Devil's Music 

Black Rebel Motorcycle Club return to their roots

In their 11 years together, Black Rebel Motorcycle Club have accumulated enough time on the road, in the studio and elsewhere that they could write a sizable book. Singer Peter Hayes maintains a quiet modesty about the band's experiences and longevity at a time of overnight sensations.

"Gosh, I'm not sure how to answer that question," he says when asked what he thinks has changed with him and the band since its inception. "Well, there is some more gray in my beard. Other than that, I still play music, and that was the idea from the beginning."

The last three years have been challenging for BRMC. Original drummer Nick Jago departed for a second time, and BRMC left RCA records following 2007's Baby 81 and went back to their indie roots for their new album, Beat the Devil's Tattoo. The band returned to the house near Philadelphia where it previously recorded 2005's roots- and folk-inspired Howl.

"Some of the songs date back 10 years, others were literally 10 days old when we recorded them," says Hayes, adding that of the 23 songs they wrote, only 13 made it onto the album. "It was one of those things where you just feel very fortunate when you get them recorded."

Unfairly pegged as a noise-rock band early in their career, BRMC have also incorporated elements of roots, alt-country and shoegazer into each release. The latest album title references Edgar Allan Poe's short story, "The Devil in the Belfry," and in many ways is an extension of Baby 81's sonic aesthetics. Combined with the percussive handiwork of new drummer Leah Shapiro, the overdriven guitar performances of Hayes and Robert Levon Been leave the ears buzzing in the lurching "War Machine." In both the noisiest moments and the lulling acoustic breaks, BRMC maintain the thread that's woven throughout their work — a look into the strengths and frailties of the human condition. While the music isn't always a pleasant experience, it leaves a lasting impression.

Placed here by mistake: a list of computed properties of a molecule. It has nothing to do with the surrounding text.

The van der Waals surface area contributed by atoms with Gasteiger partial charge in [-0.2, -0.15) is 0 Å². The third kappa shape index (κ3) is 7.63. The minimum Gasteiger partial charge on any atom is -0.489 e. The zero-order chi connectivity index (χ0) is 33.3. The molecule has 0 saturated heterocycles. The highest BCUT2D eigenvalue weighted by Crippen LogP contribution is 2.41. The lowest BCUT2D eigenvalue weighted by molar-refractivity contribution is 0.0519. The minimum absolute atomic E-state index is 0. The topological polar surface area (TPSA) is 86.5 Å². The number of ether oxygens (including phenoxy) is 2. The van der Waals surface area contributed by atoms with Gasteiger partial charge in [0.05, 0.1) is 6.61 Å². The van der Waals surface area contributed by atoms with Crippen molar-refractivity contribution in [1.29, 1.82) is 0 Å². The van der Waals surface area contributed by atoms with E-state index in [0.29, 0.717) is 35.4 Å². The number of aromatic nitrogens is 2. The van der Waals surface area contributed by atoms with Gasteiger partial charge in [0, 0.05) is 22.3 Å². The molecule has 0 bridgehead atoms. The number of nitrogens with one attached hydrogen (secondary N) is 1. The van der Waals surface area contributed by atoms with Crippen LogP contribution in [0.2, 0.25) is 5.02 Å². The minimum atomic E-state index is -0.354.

"We've always tried to do something like that — write something deeper than just a love song," says Hayes. "Not that a love song is bad. We just want to add more to it."

Hayes says that, given the sometimes dark tone of BRMC's work, an element of optimism works its way through everything they've done.

"There's a certain sense of joy in the music and understanding we hope gets across to people," he says.

It's a theme that a disparate cross-section of fans have taken to heart. At any given BRMC gig, you'll see hipsters, goth kids and rockabilly fans.

"I don't want to sound like I'm making generalizations about the listeners, but I really like that we get folks from age six to 60 coming to our shows, which I suppose can be disconcerting at first," says Hayes. "It's a good thing as far as I'm concerned. We always came at this with the attitude that everybody's invited, and I am glad that it has come across that way. From someone who likes goth to someone who likes glam, I hope we can cross paths for a little bit."


More by Norm Narvaja


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